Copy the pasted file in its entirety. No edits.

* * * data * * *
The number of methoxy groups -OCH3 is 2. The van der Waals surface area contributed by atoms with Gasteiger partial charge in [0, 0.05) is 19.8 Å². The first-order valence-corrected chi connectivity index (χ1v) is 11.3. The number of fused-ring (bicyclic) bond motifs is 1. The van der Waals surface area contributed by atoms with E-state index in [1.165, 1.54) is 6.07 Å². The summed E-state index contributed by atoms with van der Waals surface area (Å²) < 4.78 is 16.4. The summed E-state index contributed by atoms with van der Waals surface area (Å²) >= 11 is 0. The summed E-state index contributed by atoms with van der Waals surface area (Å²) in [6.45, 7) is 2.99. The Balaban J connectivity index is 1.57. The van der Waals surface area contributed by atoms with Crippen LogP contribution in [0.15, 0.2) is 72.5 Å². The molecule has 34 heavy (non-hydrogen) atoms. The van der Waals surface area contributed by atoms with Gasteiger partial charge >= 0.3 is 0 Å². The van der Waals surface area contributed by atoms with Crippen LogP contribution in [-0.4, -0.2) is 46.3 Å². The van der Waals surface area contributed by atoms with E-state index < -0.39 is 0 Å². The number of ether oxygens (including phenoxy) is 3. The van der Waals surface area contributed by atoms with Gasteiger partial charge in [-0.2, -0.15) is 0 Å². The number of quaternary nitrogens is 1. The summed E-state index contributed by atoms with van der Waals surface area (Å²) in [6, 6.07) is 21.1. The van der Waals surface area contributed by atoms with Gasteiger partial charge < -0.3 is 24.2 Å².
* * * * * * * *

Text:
The number of methoxy groups -OCH3 is 2. The van der Waals surface area contributed by atoms with Gasteiger partial charge in [0, 0.05) is 19.8 Å². The first-order valence-corrected chi connectivity index (χ1v) is 11.3. The number of fused-ring (bicyclic) bond motifs is 1. The van der Waals surface area contributed by atoms with E-state index in [1.165, 1.54) is 6.07 Å². The summed E-state index contributed by atoms with van der Waals surface area (Å²) < 4.78 is 16.4. The summed E-state index contributed by atoms with van der Waals surface area (Å²) >= 11 is 0. The summed E-state index contributed by atoms with van der Waals surface area (Å²) in [6.45, 7) is 2.99. The Balaban J connectivity index is 1.57. The van der Waals surface area contributed by atoms with Crippen LogP contribution in [0.15, 0.2) is 72.5 Å². The molecule has 34 heavy (non-hydrogen) atoms. The van der Waals surface area contributed by atoms with Gasteiger partial charge >= 0.3 is 0 Å². The van der Waals surface area contributed by atoms with Crippen LogP contribution in [-0.4, -0.2) is 46.3 Å². The van der Waals surface area contributed by atoms with E-state index < -0.39 is 0 Å². The number of ether oxygens (including phenoxy) is 3. The van der Waals surface area contributed by atoms with Gasteiger partial charge in [-0.2, -0.15) is 0 Å². The number of quaternary nitrogens is 1. The summed E-state index contributed by atoms with van der Waals surface area (Å²) in [6, 6.07) is 21.1. The van der Waals surface area contributed by atoms with Gasteiger partial charge < -0.3 is 24.2 Å².